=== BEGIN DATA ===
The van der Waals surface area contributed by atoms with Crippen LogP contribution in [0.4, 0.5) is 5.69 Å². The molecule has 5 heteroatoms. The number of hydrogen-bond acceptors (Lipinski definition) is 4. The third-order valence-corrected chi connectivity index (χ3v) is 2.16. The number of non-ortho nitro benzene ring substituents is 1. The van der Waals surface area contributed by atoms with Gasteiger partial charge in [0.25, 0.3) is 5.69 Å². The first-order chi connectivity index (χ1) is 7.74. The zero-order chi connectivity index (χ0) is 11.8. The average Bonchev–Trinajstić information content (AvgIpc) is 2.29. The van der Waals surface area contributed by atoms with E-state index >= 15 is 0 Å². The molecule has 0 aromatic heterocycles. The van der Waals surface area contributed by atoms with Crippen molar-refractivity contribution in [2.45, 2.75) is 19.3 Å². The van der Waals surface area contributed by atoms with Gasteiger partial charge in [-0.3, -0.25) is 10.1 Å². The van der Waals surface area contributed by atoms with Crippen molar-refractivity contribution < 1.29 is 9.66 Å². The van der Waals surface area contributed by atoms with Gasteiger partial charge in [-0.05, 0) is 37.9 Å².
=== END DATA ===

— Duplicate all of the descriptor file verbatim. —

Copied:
The van der Waals surface area contributed by atoms with Crippen LogP contribution in [0.4, 0.5) is 5.69 Å². The molecule has 5 heteroatoms. The number of hydrogen-bond acceptors (Lipinski definition) is 4. The third-order valence-corrected chi connectivity index (χ3v) is 2.16. The number of non-ortho nitro benzene ring substituents is 1. The van der Waals surface area contributed by atoms with Gasteiger partial charge in [0.25, 0.3) is 5.69 Å². The first-order chi connectivity index (χ1) is 7.74. The zero-order chi connectivity index (χ0) is 11.8. The average Bonchev–Trinajstić information content (AvgIpc) is 2.29. The van der Waals surface area contributed by atoms with E-state index >= 15 is 0 Å². The molecule has 0 aromatic heterocycles. The van der Waals surface area contributed by atoms with Crippen molar-refractivity contribution in [2.45, 2.75) is 19.3 Å². The van der Waals surface area contributed by atoms with Gasteiger partial charge in [-0.3, -0.25) is 10.1 Å². The van der Waals surface area contributed by atoms with Crippen molar-refractivity contribution < 1.29 is 9.66 Å². The van der Waals surface area contributed by atoms with Gasteiger partial charge in [-0.05, 0) is 37.9 Å².